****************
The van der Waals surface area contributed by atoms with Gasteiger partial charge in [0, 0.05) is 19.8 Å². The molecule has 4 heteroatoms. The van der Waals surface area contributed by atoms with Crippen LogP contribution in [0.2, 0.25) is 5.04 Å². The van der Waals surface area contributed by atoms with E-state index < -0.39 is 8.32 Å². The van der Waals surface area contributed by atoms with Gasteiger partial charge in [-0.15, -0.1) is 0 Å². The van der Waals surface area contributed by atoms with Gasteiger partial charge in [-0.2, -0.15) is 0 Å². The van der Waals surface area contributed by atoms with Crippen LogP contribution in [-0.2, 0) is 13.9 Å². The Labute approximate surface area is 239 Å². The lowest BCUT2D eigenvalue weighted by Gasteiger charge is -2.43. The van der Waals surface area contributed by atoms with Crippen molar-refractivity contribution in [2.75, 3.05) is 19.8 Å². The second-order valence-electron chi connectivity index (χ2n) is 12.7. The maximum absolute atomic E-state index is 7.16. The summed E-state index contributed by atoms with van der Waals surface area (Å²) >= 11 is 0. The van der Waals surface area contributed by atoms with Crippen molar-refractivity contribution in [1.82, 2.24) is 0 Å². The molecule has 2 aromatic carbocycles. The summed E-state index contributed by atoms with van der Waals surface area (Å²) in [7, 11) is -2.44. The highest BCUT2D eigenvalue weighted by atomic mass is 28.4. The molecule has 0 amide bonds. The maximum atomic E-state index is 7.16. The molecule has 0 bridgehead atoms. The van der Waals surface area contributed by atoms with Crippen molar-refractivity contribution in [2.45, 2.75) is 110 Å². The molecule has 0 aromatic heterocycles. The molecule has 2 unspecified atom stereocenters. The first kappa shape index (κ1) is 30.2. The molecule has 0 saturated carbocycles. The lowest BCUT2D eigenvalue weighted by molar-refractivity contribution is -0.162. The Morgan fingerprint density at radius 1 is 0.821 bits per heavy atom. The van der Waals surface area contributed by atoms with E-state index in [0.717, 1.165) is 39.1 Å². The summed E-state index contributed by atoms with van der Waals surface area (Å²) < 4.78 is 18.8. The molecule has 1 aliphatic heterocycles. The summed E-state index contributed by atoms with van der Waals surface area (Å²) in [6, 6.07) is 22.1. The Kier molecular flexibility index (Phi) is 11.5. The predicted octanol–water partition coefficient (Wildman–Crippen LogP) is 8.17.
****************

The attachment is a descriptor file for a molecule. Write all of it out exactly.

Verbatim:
The van der Waals surface area contributed by atoms with Gasteiger partial charge in [0, 0.05) is 19.8 Å². The molecule has 4 heteroatoms. The van der Waals surface area contributed by atoms with Crippen LogP contribution in [0.2, 0.25) is 5.04 Å². The van der Waals surface area contributed by atoms with E-state index < -0.39 is 8.32 Å². The van der Waals surface area contributed by atoms with Gasteiger partial charge in [-0.15, -0.1) is 0 Å². The van der Waals surface area contributed by atoms with Gasteiger partial charge in [-0.2, -0.15) is 0 Å². The van der Waals surface area contributed by atoms with Crippen LogP contribution in [-0.2, 0) is 13.9 Å². The Labute approximate surface area is 239 Å². The lowest BCUT2D eigenvalue weighted by Gasteiger charge is -2.43. The van der Waals surface area contributed by atoms with Crippen molar-refractivity contribution in [2.75, 3.05) is 19.8 Å². The second-order valence-electron chi connectivity index (χ2n) is 12.7. The maximum absolute atomic E-state index is 7.16. The summed E-state index contributed by atoms with van der Waals surface area (Å²) >= 11 is 0. The van der Waals surface area contributed by atoms with Crippen molar-refractivity contribution in [1.82, 2.24) is 0 Å². The molecule has 2 aromatic carbocycles. The summed E-state index contributed by atoms with van der Waals surface area (Å²) in [7, 11) is -2.44. The highest BCUT2D eigenvalue weighted by atomic mass is 28.4. The molecule has 0 amide bonds. The maximum atomic E-state index is 7.16. The molecule has 0 bridgehead atoms. The van der Waals surface area contributed by atoms with Crippen molar-refractivity contribution in [2.45, 2.75) is 110 Å². The molecule has 0 aromatic heterocycles. The molecule has 2 unspecified atom stereocenters. The first kappa shape index (κ1) is 30.2. The molecule has 0 saturated carbocycles. The lowest BCUT2D eigenvalue weighted by molar-refractivity contribution is -0.162. The Morgan fingerprint density at radius 1 is 0.821 bits per heavy atom. The van der Waals surface area contributed by atoms with E-state index in [0.717, 1.165) is 39.1 Å². The summed E-state index contributed by atoms with van der Waals surface area (Å²) < 4.78 is 18.8. The molecule has 1 aliphatic heterocycles. The summed E-state index contributed by atoms with van der Waals surface area (Å²) in [6, 6.07) is 22.1. The Kier molecular flexibility index (Phi) is 11.5. The predicted octanol–water partition coefficient (Wildman–Crippen LogP) is 8.17.